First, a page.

The IndyMac Bank failure got me thinking about something most of us take for granted: Federal Deposit Insurance Corporation, usually referred to as FDIC, protection of our bank accounts.
According to the FDIC Web site, insured deposits usually are available to customers of a failed bank within a few days. Since the inception of the FDIC in 1933, no depositor has ever lost a penny of insured deposits.
The key phase is "insured deposits," which means the amount meets the agency's limits. The amount $100,000 is tossed about, but there are some specifics that need to be noted, primarily in regard to the various account categories.
Single accounts: For accounts owned by one person and titled only in that person's name, the money in all such solo accounts counts toward the $100,000 insurance limit. That means if you have a checking account and a CD at the same FDIC-insured bank, both account amounts are added together and that total is insured up to $100,000.
Remember, it's per person and per bank. So if you have $100,000 in ABC Bank and $100,000 in XYZ Bank and both FDIC-insured institutions fail, each account is fully recoverable.
Joint accounts: These accounts are owned by two or more people. If the owners have equal rights to withdraw money from a joint account, each person’s shares of all joint accounts at the same insured bank are added together and the total is insured up to $100,000 for each owner.
For a couple with a joint checking account and a joint savings account at the same insured bank, like the hubby and I have, each co-owner's shares of the two accounts are added together and insured up to $100,000, providing up to $200,000 in coverage for the couple's joint accounts.
For example, the hubby and I have a hypothetical $200,000 CD at an insured bank with equal access to the account funds. So the hubby has $100,000 and I have the other $100,000 and we're OK if our bank fails, since we each get $100,000 of coverage.
If, however, our CD earnings bumped our account total up to $220,000 -- since we're being hypothetical, we're getting a great interest rate on this CD! -- that would put each of us $10,000 over the insurance limit.
Retirement account added coverage: While the basic insurance amount is $100,000 per depositor per insured bank, retirement accounts get added coverage. IRAs are insured up to $250,000 per depositor per insured bank.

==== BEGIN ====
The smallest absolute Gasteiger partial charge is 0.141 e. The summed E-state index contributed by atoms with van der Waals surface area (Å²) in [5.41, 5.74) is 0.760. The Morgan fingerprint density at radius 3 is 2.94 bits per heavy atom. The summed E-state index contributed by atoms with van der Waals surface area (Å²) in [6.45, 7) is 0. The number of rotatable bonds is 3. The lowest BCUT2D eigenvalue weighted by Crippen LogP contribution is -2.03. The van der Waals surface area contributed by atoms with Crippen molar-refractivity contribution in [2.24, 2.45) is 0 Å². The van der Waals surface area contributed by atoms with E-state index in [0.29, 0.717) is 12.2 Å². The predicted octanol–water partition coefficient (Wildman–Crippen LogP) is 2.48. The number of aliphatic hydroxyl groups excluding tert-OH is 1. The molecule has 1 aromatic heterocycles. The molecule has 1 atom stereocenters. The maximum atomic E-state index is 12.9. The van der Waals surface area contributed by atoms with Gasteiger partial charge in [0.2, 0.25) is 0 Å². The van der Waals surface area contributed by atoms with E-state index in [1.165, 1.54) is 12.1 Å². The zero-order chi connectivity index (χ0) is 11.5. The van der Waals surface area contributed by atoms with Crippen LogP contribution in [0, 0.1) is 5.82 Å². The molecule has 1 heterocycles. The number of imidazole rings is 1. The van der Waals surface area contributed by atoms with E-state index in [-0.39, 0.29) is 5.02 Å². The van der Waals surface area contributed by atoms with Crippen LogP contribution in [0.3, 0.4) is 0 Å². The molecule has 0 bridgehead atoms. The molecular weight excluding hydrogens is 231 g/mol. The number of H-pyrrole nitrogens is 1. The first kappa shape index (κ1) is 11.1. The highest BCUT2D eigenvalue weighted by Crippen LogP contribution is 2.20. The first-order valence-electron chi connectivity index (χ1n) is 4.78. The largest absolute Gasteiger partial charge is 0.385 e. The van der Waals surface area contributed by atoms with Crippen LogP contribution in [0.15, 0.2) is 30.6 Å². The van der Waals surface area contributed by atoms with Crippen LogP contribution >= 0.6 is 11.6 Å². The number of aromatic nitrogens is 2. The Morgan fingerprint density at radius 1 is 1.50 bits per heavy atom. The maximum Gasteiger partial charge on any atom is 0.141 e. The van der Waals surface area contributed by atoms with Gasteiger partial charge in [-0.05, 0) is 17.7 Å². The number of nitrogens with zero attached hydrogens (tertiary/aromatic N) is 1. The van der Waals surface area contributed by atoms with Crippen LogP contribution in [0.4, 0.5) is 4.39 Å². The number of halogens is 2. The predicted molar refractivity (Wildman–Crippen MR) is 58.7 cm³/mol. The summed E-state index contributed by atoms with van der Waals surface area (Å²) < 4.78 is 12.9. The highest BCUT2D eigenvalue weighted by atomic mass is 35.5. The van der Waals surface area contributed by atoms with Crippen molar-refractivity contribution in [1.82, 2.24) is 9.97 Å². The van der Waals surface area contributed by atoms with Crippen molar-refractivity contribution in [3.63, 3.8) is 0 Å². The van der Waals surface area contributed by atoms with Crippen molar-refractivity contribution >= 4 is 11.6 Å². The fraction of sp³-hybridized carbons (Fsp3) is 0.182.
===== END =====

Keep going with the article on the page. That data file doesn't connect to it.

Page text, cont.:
Additional assets uncovered: But other assets aren't usually protected by the FDIC.
As the fine print on bank literature and Web sites notes, the FDIC does not insure money you invest in stocks, bonds, mutual funds, life insurance policies, annuities, or municipal securities, even if you purchased these products from an FDIC-insured bank.
Calculate your FDIC coverage: You can calculate your bank insurance coverage at EDIE, the FDIC's online Electronic Deposit Insurance Estimator.
You also can get download a copy of Your Insured Deposits: FDIC's Guide to Deposit Insurance Coverage, which has details on insured account ownership categories, or you can order a copy by calling toll-free 1-877-275-3342.
Bad banks: IndyMac is the fifth bank to fail this year. Between 2005 and 2007, only three banks failed.
However, that escalated failure pace is not a reason for worry, according to the head of the FDIC.
"All bank depositors should understand that their insured deposits are safe," said FDIC Chairman Sheila Bair (reported by Reuters). "The chance that your own bank will be taken over by the FDIC is extremely remote. And if that does happen, you will continue to have virtually uninterrupted access to your insured deposits."
According to FDIC records, in the past 15 years, the federal bank insurance agency has taken over 127 banks with combined assets of $22 billion.
The Pasadena, Calif.-based IndyMac, which was seized Friday, July 11, by regulators after a bank run in which customers withdrew $1.3 billion of deposits over 11 business days, will reopen Monday. It will have a new charter and a new name, IndyMac Federal Bank.
If only real life were as wonderful as the reel life in some of these great old films.
But, alas, there aren't many bankers like George Bailey or towns like Bedford Falls anymore.